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Nest predation risk modifies nestlings' immune function depending on the level of threat

Roncalli, G., Colombo, E., Soler, M., Tieleman, B. I., Versteegh, M. A., Ruiz-Raya, F., Samblas, M. G. & Ibanez-Alamo, J. D., May-2018, In : Journal of Experimental Biology. 221, 10, 10 p., 170662.

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  • Nest predation risk modifies nestlings’ immune function depending on the level of threat

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DOI

Predation risk is thought to modify the physiology of prey mainly through the stress response. However, little is known about its potential effects on the immunity of animals, particularly in young individuals, despite the importance of overcoming wounding and pathogen aggression following a predator attack. We investigated the effect of four progressive levels of nest predation risk on several components of the immune system in common blackbird (Turdus merula) nestlings by presenting them with four different calls during 1 h: non-predator calls, predator calls, parental alarm calls and conspecific distress calls to induce a null, moderate, high and extreme level of risk, respectively. Nest predation risk induced an increase in ovotransferrin, immunoglobulin and the number of lymphocytes and eosinophils. Thus, the perception of a potential predator per se could stimulate the mobilization of a nestling's immune function and enable the organism to rapidly respond to the immune stimuli imposed by a predator attack. Interestingly, only high and extreme levels of risk caused immunological changes, suggesting that different immunological parameters are modulated according to the perceived level of threat. We also found a mediator role of parasites (i.e. Leucocytozoon) and the current health status of the individual, as only nestlings not parasitized or in good body condition were able to modify their immune system. This study highlights a previously unknown link between predation risk and immunity, emphasizing the complex relationship among different selective pressures (predation, parasitism) in developing organisms and accentuating the importance of studying predation from a physiological point of view.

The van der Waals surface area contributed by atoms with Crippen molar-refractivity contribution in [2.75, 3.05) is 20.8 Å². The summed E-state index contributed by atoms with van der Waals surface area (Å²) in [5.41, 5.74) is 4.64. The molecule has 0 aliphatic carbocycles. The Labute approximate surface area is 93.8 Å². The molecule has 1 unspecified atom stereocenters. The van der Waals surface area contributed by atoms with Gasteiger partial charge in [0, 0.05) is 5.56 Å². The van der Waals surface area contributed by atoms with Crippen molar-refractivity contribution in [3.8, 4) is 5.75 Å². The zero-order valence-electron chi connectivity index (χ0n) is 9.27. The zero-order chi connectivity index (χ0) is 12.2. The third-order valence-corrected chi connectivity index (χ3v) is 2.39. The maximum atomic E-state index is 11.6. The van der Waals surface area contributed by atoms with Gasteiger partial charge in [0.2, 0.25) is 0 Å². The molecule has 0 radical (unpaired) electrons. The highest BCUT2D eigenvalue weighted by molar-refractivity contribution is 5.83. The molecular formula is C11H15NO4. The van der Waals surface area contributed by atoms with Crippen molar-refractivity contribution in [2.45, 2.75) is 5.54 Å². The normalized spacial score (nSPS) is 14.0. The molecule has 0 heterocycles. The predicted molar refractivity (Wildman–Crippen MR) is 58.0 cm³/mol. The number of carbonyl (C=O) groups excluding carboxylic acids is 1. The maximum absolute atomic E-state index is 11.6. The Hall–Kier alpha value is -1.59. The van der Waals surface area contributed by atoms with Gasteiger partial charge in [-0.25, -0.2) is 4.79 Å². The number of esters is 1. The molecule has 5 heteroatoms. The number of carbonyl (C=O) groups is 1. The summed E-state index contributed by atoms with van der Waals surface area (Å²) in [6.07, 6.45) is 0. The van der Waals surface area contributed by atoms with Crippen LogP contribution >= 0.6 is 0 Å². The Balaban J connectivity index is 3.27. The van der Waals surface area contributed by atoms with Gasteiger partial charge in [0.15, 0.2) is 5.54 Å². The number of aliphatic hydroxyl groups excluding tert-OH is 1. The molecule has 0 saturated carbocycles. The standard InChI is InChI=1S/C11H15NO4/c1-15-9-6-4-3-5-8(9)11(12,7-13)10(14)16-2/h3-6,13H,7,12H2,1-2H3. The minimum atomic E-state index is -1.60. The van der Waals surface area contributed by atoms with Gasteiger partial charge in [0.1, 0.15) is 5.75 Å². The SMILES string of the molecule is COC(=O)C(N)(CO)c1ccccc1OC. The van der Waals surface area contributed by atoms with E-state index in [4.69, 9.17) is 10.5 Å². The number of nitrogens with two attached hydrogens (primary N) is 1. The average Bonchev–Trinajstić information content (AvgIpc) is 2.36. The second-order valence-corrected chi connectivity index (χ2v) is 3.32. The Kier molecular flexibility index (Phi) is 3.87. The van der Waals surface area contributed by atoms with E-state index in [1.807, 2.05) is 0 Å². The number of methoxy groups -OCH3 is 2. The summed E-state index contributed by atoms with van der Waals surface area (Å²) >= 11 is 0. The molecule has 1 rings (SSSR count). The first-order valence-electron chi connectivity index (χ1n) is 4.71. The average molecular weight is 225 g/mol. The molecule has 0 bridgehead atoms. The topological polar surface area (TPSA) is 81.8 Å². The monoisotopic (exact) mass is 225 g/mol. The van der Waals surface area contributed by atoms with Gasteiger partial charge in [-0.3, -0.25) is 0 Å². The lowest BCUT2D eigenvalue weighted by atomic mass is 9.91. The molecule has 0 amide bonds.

Original languageEnglish
Article number170662
Number of pages10
JournalJournal of Experimental Biology
Volume221
Issue number10
Publication statusPublished - May-2018

    Keywords

  • Alarm calls, H/L ratio, IgY, Innate immunity, Nest predation risk, Parasites, NITRIC-OXIDE PRODUCTION, OFFSPRING IMMUNITY, HUMORAL IMMUNITY, ALTRICIAL BIRD, ACUTE STRESS, RESPONSES, INNATE, GROWTH, WILD, IMMUNOLOGY

ID: 95091504